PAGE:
See the Pen Basic Screen Types by Mike Arnesen (@mike_arnesen) on CodePen.

This function uses JavaScript to get the current width of your browser (in pixels) and translate that into an easy-to-read text string. If you want to apply this to your own website, make sure to put in the responsive break points that your site uses. For example, while we’re using 520 pixels or less to signify “mobile”, your website might break for mobile at 450px, 600px, or anything in between.

The exact same code executes when you click the button below and will show you your device classification right here on the page.

Your current width:


When you pop this code into GTM, the contents of your “Screen Width” variable should look like this.

Device-Specific Analytics Tag

Once you have that powerful variable available in GTM, you can go ahead and set up a device-specific analytics tag. Notice how the event action is a “touch” as opposed to a “click” since we know that this will only be tracking non-desktop interactions.

Device-Specific Trigger

The trigger comes last and this is where it all comes together. We’re going to tell the analytics tag above to fire only when two conditions are true:

  1. The element that’s clicked matches the CSS selector, #genesis-mobile-nav-primary (the unique ID of that button)
  2. The screen width is either “mobile” or “tablet”.

The end result is that we can collect this click data for mobile and tablet users only. Pretty neat, huh?

Bonus Idea: Clicks vs. Touches

I had an interesting idea as I was writing this up and I wanted to share it. Keep in mind that I’m showing you something you could do, not necessarily something you should do; this is more fun than useful.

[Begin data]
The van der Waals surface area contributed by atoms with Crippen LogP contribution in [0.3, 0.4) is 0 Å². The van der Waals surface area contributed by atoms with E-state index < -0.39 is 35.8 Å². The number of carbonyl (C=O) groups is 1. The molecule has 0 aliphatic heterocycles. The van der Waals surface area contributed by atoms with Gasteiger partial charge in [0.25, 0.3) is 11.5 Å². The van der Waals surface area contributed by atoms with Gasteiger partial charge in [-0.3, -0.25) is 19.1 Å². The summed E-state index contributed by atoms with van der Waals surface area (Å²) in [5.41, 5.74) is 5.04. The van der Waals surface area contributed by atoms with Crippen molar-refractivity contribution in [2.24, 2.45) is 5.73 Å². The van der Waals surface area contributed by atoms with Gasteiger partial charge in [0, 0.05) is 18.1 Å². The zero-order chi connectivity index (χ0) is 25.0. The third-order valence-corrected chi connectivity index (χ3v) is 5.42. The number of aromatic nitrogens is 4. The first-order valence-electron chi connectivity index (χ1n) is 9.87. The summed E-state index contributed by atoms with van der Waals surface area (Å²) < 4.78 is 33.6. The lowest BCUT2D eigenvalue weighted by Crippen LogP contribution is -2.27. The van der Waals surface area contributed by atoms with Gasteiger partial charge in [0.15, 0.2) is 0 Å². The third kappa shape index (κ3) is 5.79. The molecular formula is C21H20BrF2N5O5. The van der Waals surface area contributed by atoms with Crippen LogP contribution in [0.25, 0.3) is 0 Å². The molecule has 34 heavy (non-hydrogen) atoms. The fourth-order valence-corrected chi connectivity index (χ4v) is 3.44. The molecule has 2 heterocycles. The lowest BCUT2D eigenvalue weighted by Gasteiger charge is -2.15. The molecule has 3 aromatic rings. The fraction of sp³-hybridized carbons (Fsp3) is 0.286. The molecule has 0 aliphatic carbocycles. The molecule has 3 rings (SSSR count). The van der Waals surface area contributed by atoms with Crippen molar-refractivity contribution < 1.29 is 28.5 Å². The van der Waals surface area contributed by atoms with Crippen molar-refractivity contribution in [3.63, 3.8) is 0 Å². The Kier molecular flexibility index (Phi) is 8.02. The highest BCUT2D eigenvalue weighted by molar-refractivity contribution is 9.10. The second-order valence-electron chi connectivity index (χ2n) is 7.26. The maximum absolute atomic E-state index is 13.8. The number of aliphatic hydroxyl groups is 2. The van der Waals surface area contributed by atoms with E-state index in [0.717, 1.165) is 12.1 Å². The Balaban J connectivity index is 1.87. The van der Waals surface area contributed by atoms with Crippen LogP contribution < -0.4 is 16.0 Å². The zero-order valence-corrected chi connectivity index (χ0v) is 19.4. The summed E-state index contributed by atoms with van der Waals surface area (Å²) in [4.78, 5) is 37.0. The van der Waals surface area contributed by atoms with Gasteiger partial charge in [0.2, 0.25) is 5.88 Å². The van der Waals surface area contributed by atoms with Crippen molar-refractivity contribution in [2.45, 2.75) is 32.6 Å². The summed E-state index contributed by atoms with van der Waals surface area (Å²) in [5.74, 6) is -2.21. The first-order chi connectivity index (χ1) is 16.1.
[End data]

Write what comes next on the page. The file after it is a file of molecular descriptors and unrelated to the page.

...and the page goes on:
At UpBuild, our event action naming convention is to end those values in “click”, e.g., “primary nav click”, “call to action click”, “read more click”. What if we wanted to have those suffixes be dynamic based on screen width?

Easy! Just create a new Lookup Table variable called “Click or Touch”. As the input variable, we’ll feed in “Screen Width”. This means that the screen width will be used to look up whether we want to use “click” or “touch” terminology.

Once we have that, we could use {{Click or Touch}} in any other tag to dynamically populate one of those options. Here’s an example used in the event action field.


What Will You Do?

This post is for everyone who didn’t know that it was possible to fire (or modify) analytics tags based on device-type. If that’s you, congratulations! You learned something new and I hope it was enjoyable. With any luck, the gears are already turning in your head about how you can use this basic concept for something new. Good luck and happy optimizing!

Why you might not need device-specific tagging
There are times when device-specific tagging doesn’t apply. A prime example would be when you have a completely different code base for your mobile site. If you have a good old-fashioned “M Dot” site or if you have a shiny new AMP site, that’s a different code base than that of your primary desktop site. You should really be managing all of that with a dedicated Google Tag Manager container anyway (and with AMP, you have to use a dedicated GTM container). (Back to Top)

Written by
Mike founded UpBuild in 2015 and served as its CEO for seven years, before passing the torch to Ruth Burr Reedy. Mike remains with the company today as Head of Business Operations.